FTC Invokes Novel Theories in Standard-Setting Case

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On January 23, 2008, the Federal Trade Commission announced it had entered into a consent decree with Negotiated Data Solutions LLC (“N-Data”) to settle a complaint against the company for repudiating a prior commitment to license users of its computer communications technology. The

commitment had been made to induce a standard-setting organization to adopt the technology in its standard. Issues involving intellectual property in the standard-setting process are an area the agency has monitored very carefully; this action is another example of that scrutiny.

The FTC’s complaint alleges two separate violations of Section 5 of the FTC Act: (1) that N-Data engaged in unfair methods of competition and (2) that N-Data engaged in unfair acts and practices The complaint, which the FTC approved by a 3-2 vote with Chairman Deborah Platt Majoras and Commissioner William Kovacic dissenting, is a rare use of the FTC’s Section 5 authority to challenge conduct that does not rise to the level of an antitrust violation. Further, the complaint is a novel use of the FTC’s consumer protection authority in what is otherwise a competition case, and where the “consumers” protected are technology firms. Simultaneously with the complaint, the FTC entered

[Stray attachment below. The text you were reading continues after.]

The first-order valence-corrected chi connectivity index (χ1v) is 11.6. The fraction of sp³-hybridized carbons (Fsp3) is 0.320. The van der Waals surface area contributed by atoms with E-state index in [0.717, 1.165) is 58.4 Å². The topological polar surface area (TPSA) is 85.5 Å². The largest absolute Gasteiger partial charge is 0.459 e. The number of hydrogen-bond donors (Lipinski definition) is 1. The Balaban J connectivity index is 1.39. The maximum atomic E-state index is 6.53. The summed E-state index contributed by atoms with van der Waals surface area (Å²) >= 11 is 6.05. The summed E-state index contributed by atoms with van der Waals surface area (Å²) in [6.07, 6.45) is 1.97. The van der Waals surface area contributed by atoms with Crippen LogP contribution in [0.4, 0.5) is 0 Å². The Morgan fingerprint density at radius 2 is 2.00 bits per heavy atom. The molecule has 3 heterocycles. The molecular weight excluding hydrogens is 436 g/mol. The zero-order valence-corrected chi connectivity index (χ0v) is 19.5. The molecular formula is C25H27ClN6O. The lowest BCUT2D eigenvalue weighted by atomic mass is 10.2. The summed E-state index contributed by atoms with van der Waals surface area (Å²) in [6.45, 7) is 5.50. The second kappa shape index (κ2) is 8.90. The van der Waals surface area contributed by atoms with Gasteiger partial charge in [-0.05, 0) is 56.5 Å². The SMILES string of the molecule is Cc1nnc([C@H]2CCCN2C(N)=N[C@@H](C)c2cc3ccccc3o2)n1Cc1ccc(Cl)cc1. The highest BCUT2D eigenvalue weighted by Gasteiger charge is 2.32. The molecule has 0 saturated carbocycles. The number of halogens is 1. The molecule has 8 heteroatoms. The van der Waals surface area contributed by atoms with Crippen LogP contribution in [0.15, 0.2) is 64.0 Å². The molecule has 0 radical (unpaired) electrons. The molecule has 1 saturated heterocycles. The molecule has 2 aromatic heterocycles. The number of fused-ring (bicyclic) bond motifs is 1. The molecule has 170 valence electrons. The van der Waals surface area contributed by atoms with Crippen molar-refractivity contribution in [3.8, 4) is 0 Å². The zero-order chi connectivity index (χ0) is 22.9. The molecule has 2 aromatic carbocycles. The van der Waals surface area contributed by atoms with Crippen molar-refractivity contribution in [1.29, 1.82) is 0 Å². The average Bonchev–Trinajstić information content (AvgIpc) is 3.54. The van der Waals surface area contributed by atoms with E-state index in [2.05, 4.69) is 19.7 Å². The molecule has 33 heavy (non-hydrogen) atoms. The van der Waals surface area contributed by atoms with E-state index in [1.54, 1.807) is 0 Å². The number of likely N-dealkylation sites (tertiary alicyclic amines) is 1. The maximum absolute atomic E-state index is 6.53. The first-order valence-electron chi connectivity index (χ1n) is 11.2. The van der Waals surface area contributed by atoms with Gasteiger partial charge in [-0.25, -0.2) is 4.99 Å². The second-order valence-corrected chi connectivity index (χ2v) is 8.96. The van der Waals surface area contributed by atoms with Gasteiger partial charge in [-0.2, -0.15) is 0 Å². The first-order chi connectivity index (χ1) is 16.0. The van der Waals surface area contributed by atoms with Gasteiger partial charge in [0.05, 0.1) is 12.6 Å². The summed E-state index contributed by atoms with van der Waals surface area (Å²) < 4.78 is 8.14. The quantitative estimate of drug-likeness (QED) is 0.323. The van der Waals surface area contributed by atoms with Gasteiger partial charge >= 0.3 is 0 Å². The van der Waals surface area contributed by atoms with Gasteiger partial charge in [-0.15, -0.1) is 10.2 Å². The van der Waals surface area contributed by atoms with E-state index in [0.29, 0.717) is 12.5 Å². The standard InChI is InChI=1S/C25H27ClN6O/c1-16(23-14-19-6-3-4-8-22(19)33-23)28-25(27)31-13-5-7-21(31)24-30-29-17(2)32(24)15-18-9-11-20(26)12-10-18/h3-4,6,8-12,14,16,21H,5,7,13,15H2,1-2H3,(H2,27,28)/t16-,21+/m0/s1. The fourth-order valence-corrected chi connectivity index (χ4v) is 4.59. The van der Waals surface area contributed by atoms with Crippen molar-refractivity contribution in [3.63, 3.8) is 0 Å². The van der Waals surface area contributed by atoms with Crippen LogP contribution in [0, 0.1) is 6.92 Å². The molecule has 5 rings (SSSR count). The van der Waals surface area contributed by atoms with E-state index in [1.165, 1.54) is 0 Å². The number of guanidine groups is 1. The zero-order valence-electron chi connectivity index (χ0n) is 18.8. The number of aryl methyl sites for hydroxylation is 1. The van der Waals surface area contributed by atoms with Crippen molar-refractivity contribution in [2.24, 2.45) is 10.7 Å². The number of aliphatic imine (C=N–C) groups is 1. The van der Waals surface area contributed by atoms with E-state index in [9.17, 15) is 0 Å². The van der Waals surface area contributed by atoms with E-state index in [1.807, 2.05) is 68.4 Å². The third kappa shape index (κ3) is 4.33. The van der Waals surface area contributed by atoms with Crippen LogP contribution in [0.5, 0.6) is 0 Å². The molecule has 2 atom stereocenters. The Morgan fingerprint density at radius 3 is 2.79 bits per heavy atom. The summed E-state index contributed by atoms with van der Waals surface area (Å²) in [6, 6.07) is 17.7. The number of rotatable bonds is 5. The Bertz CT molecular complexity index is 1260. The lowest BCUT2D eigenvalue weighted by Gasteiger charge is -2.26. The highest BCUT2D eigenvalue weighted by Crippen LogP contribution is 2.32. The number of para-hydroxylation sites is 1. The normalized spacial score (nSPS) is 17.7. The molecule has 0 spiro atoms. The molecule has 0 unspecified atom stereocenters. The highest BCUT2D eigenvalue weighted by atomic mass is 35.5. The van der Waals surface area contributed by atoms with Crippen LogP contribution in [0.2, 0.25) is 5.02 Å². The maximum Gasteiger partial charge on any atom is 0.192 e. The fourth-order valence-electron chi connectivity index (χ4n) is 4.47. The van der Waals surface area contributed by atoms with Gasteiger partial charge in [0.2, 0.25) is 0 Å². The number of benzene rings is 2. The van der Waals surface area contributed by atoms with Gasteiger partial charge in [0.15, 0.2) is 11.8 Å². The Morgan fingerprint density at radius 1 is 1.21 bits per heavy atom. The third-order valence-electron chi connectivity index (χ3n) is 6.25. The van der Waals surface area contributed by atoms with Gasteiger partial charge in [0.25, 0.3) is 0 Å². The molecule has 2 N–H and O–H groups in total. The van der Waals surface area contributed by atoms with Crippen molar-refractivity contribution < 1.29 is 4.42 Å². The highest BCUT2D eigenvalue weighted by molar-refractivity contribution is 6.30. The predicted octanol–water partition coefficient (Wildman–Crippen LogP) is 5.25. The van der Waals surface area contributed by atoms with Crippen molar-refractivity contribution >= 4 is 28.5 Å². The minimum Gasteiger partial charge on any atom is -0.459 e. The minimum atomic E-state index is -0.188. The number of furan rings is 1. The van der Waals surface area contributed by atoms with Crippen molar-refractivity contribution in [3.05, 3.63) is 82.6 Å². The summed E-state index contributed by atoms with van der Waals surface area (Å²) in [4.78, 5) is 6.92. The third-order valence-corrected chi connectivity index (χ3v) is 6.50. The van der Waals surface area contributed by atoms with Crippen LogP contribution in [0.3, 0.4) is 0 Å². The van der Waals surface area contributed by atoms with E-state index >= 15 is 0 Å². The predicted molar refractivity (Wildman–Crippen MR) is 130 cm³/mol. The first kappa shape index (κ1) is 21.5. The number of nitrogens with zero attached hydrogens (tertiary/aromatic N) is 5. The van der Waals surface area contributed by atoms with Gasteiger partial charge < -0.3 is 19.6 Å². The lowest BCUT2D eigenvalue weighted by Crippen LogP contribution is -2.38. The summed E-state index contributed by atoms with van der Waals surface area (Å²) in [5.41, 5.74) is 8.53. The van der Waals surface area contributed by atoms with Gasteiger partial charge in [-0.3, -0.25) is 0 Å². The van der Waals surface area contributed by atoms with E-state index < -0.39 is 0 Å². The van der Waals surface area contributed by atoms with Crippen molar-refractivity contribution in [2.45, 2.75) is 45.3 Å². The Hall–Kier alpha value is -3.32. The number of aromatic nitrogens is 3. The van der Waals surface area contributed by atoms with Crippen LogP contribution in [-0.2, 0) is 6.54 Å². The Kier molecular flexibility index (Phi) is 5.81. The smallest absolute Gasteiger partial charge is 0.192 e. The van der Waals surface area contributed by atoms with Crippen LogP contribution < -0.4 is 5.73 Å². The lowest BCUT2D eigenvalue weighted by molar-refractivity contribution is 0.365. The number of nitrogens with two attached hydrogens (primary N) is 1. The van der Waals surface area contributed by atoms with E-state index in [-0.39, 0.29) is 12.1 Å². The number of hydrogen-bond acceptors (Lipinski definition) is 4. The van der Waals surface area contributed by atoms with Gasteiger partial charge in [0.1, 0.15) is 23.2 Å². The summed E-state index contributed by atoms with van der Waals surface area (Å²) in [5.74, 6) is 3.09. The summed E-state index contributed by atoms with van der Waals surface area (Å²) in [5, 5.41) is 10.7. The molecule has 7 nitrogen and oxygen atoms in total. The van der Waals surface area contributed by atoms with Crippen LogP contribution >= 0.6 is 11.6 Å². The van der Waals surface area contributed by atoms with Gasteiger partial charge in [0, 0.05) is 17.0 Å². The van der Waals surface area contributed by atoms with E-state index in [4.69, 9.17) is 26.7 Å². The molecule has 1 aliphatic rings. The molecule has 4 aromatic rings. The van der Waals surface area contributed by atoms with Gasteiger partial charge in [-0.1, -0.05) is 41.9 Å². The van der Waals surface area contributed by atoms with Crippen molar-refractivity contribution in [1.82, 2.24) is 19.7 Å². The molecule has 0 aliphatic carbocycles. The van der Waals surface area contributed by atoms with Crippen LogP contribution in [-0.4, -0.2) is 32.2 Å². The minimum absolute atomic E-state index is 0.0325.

into a consent decree with N-Data under which N-Data must offer prospective future licensees of the patents terms substantially identical to those of the original commitment. If the consent decree is ultimately approved following a 30-day public comment period, it may represent a substantial expansion of the FTC’s use of its statutory power.

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Published In: Antitrust & Trade Regulation Updates, Intellectual Property Updates, Science, Computers & Technology Updates

DISCLAIMER: Because of the generality of this update, the information provided herein may not be applicable in all situations and should not be acted upon without specific legal advice based on particular situations.

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